Arguing for the Midland bridge

Dear Editor:

Regarding your article on the Maroon Creek Bridge by Scott Condon (“Bridges over Maroon Creek,” March 26), a foot­note on the history of the Midland Rail­road Bridge: Had it not been for the generosity of D.R.C. Brown Sr., the course of events might have been different and the his­toric Midland bridge might not have sur­vived its illustrious 120 years.

The following is a quote from The Aspen Times in 1929: “On September the 10th, A.E. Car­leton sold to D. R. C. Brown, the Mid­land Steel bridge over Maroon Creek for consideration of $500.00 and on Decem­ber 3rd, 1929 D. R. C. Brown conveyed the same to the County of Pitkin as a free gift. The deed also conveys the land from the east end of the bridge to the Newman switch. The commissioners will now ask the State Highway Department to accept same as a part of State Highway 82.”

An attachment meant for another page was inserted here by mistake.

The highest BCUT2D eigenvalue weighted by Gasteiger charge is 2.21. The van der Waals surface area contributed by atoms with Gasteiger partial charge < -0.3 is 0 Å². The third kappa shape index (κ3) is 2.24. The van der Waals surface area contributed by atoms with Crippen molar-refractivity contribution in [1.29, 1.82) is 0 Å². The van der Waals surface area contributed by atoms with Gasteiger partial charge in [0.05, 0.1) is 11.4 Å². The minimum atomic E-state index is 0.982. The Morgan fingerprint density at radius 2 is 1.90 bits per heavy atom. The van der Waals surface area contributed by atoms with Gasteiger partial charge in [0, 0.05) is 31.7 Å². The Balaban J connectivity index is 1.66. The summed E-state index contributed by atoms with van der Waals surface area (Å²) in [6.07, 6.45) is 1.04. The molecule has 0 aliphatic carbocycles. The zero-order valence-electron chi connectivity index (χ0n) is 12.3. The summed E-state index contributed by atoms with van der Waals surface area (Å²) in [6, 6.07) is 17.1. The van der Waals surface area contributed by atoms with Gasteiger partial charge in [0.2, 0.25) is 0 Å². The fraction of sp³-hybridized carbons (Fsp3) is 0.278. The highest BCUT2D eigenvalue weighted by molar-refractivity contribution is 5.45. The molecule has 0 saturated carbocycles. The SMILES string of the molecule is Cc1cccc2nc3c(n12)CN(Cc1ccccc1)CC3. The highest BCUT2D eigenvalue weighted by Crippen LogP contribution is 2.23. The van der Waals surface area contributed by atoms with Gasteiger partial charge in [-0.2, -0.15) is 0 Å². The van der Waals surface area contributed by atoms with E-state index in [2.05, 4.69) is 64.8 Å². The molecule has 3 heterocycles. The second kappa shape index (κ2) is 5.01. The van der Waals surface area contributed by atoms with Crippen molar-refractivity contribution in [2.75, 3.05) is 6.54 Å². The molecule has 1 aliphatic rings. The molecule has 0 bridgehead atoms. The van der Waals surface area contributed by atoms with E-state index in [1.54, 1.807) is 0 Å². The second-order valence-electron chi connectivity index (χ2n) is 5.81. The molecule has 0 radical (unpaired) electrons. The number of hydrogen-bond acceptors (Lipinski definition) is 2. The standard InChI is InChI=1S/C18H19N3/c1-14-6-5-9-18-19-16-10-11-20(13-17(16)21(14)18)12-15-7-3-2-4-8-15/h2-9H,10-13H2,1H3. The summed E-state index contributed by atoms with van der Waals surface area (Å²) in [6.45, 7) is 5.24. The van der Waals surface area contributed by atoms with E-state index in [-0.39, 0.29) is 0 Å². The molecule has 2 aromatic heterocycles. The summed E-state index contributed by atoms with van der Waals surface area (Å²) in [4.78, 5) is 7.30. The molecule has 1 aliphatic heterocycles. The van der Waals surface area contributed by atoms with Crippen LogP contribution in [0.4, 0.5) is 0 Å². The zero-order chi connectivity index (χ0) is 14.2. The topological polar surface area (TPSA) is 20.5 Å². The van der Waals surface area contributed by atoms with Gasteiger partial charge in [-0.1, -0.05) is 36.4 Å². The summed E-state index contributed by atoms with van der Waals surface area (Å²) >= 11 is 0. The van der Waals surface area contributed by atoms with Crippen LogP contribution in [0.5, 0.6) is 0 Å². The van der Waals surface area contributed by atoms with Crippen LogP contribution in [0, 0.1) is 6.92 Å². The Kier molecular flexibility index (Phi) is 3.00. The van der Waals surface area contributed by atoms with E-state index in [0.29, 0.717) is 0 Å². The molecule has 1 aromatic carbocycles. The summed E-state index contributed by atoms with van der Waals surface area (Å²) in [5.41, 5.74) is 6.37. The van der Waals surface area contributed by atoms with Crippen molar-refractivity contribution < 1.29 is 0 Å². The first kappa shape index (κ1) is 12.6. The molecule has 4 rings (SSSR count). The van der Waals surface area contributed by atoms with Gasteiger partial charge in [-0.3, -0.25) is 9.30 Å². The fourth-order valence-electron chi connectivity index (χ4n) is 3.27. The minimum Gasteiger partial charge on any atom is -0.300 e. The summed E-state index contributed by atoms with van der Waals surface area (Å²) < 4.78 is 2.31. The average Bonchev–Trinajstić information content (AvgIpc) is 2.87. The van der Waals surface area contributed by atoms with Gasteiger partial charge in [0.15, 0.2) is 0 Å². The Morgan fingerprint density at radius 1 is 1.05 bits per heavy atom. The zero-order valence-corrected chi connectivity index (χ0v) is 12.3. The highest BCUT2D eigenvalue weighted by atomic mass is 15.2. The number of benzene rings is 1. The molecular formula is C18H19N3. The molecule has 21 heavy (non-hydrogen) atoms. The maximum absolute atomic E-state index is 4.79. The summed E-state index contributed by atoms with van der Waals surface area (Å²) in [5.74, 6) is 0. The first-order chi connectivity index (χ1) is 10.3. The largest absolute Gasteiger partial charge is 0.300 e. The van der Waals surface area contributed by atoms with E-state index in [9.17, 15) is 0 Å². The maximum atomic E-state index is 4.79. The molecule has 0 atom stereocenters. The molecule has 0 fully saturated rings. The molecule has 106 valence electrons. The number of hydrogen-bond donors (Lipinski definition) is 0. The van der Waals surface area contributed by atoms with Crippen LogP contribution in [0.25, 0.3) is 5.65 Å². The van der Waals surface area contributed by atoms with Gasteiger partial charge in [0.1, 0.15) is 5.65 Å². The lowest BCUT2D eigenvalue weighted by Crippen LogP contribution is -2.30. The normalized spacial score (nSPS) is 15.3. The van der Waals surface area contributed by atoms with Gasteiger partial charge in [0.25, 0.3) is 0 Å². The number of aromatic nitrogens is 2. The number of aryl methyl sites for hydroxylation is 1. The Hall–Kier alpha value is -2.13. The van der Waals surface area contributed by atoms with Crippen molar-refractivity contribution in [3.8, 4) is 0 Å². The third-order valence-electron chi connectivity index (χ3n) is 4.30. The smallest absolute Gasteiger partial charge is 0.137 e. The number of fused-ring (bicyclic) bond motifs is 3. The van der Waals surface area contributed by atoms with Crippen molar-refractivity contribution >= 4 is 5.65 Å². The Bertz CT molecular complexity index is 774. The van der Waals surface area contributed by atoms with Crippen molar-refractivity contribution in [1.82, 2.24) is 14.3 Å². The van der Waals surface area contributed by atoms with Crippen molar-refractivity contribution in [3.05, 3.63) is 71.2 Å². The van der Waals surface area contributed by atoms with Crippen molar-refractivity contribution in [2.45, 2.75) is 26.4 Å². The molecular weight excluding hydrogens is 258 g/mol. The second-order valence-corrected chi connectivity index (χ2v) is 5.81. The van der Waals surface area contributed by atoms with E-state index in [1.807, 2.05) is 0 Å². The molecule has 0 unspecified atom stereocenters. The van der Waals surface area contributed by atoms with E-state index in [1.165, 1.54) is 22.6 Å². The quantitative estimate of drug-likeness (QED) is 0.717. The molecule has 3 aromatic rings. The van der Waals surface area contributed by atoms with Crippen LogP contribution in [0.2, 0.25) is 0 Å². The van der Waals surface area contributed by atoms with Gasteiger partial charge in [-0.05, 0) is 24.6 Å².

For the newcomer to Aspen, here are some important facts: 1) A.E. Carleton was the last owner and operator of the Colorado Midland Railroad, which was abandoned in 1922.

2) The “Newman switch” was located near the present site of the roundabout.

3) The Midland bridge was modified for use as a two lane highway bridge for cars and trucks.

4) The original railroad bridge was fabricated by the Niagara Iron Works of Buffalo, N.Y., and had to be shipped to Colorado across the country by rail; thus, the reason why the Colorado Midland Railroad lost its race with the Denver and Rio Grande railroad into Aspen.

In closing, this historic bridge should be designated the “Midland Bridge” as a tribute to 19th century technology and iron-worker craftsmanship. Upon com­pletion of the new bridge, the historic Midland bridge should be converted to its original railroad bridge configuration as a permanent monument to the audacity and skills of the early railroad pioneers of Colorado. Indeed, the Midland bridge has served this community well and will continue to serve the citizens of Pitkin County for another 120 years.

Jim Markalunas